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2020 NFL Draft Grades – Atlanta Falcons

Atlanta stayed local with its top pick, cornerback A.J. Terrell, but it was the “other” surprises on Day Two and Three that could have the Falcons back soaring soon.
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Given the months and months of build-up to the annual NFL draft, the rush to summarize a team’s rookie draft class in a few sentences and stamp a letter grade on it has never quite made much sense to me.

In the past, I’ve compared this process to patrons at a restaurant complimenting (or complaining to) the chef based on the menu, rather than waiting to actually taste the food.

In much this same way, it obviously takes time to properly evaluate a draft. Given all of the complexities of the 2020 NFL draft, specifically, this is especially true.

So, while we cannot skip years ahead to know for certain which players will ultimately exceed or fail to live up to expectations in the NFL, we can provide a much deeper dive into each team’s rookie class.

Therefore, in a 32-part series, will be providing a detailed breakdown of each of the NFL teams’ rookie hauls, following the original draft order. Each team will be evaluated on the quality, quantity and relative safety of their draft classes (including undrafted free agents), with specific players recognized as Best Player, Best Value and Best Project, culminating in one “final” grade.

Today’s team: Atlanta Falcons

Head Coach: Dan Quinn

General Manager: Thomas Dimitroff

Players selected in 2020:

Round 1, Pick 16 overall: CB A.J. Terrell, Clemson

Round 2, Pick 47 overall: DL Marlon Davidson, Auburn

Round 3, Pick 78 overall: C Matt Hennessy, Temple

Round 4, Pick 119 overall: LB Mykal Walker, Fresno State

Round 4, Pick 134 overall: S Jaylinn Hawkins, Cal

Round 7, Pick 228 overall: P Sterling Hofrichter, Syracuse

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Key Undrafted Free Agents:

TE Jared Pinkney, Vanderbilt

OL Austin Capps, Arkansas

OT Hunter Atkinson, Georgia State

OL Scottie Dill, Memphis

LB Bryson Young, Oregon

CB Delrick Abrams, Colorado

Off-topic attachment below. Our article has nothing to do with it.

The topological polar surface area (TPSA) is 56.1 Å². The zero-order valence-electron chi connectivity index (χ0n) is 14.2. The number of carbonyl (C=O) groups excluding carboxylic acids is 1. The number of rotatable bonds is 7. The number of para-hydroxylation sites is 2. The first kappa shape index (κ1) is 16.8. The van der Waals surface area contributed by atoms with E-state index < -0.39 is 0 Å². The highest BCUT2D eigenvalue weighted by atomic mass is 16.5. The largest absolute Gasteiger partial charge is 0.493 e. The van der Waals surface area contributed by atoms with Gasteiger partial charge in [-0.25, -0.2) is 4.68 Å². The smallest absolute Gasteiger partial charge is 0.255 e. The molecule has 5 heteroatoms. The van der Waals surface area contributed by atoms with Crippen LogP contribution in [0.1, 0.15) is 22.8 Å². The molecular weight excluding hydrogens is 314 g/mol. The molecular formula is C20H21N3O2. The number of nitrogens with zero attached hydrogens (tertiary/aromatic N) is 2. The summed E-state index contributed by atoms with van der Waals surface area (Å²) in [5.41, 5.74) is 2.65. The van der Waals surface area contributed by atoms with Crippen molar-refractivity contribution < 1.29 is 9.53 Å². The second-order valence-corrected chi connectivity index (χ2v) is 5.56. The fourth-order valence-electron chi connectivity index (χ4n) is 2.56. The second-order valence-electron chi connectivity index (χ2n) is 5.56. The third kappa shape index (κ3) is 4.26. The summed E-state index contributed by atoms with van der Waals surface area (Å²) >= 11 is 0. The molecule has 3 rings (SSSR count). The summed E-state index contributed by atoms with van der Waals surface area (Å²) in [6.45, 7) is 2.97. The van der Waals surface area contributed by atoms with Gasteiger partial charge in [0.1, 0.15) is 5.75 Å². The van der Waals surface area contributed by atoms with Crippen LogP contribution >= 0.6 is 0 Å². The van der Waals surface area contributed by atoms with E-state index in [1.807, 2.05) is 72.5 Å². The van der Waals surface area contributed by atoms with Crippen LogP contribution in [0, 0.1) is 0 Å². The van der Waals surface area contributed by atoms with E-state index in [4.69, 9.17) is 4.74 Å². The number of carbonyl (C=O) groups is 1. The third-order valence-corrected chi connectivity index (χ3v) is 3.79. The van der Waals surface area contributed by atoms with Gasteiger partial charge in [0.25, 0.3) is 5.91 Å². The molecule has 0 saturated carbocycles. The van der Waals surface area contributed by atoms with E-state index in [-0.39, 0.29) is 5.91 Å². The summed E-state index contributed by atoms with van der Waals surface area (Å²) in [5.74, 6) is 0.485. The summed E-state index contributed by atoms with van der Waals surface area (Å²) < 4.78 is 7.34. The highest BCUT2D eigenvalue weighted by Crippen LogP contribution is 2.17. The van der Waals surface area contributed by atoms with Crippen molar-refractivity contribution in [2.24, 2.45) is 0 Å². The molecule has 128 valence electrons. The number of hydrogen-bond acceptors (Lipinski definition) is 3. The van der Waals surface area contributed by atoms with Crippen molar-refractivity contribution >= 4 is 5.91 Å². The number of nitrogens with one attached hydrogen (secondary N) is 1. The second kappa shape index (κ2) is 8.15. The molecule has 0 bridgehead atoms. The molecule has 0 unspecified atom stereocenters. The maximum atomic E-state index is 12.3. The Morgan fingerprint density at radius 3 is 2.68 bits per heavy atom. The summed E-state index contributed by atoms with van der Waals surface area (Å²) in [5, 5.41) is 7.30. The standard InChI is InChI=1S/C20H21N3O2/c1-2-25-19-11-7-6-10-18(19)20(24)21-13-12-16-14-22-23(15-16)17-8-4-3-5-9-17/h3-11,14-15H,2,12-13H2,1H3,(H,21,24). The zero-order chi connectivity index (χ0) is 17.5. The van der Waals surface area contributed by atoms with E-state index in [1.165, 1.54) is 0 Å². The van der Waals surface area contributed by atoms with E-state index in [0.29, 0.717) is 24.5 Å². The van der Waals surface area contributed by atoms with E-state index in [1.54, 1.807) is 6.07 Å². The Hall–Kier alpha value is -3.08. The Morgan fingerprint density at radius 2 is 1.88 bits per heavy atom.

Overview of the Falcons’ 2020 draft: Thomas Dimitroff and the Atlanta Falcons seem to approach the NFL draft each year with a different degree of focus than most. While many preach the idea of “Best Player Available,” the Falcons consistently address their most glaring holes in the roster with early picks. This was the case a year ago with the addition of offensive linemen Chris Lindstrom and Kaleb McGary in the first round and it happened again this past spring with A.J. Terrell as a walk-in candidate to replace former first round cornerback Desmond Trufant, who, along with running back Devonta Freeman, was one of several notable Falcons to be released after last year’s disappointing 7-9 campaign. Terrell was a bit of a surprise in the top half of the first round, especially after a tough showing against LSU in the national championship game, but in terms of size, speed and experience against elite competition, the 6-1, 195 pounder with proven 4.42-second wheels ranked closer to fellow top 15 picks Jeff Okudah (6-1, 205, 4.48) and C.J. Henderson (6-1, 204, 4.39) than any of the other three cornerbacks (Damon Arnette, Noah Igbinoghene, Jeff Gladney) who were selected in the opening frame, each of who were at least a couple of inches shorter and/or a tenth of a second slower at the 2020 Combine. From a talent, scheme and personality perspective, alike, the Falcons found a fit in second rounder Marlon Davidson, who joins splashy free agent signing Dante Fowler, Jr. as a key upgrade upfront for a defense that was ravaged at times last year and elected to cut bait with Vic Beasley. Replacing key components on the offensive side of the ball was the strategy in the middle rounds with Dimitroff swinging a trade with the Baltimore Ravens to acquire 2018 first round tight end Hayden Hurst as an immediate replacement for Austin Hooper (another free agent defection) and the Falcons adding athleticism and youth to the interior of the offensive line with Temple’s Matt Hennessy. Cal’s Jaylinn Hawkins plays with physicality that Dan Quinn requires from his safeties. Hawkins’ path to playing time may start on special teams with safety currently one of the Falcons’ deepest positions. Mycal Walker, similarly, could impress there with a chance at more playing time on defense, as well, for the nationally underrated prospect. Not every team is willing to allocate draft picks on specialists, even late ones, but with incumbent starting punter, Ryan Allen, in the last year of his deal, securing their favorite college punter of the draft in Syracuse’s Sterling Hofrichter made sense (and perhaps cents, as well).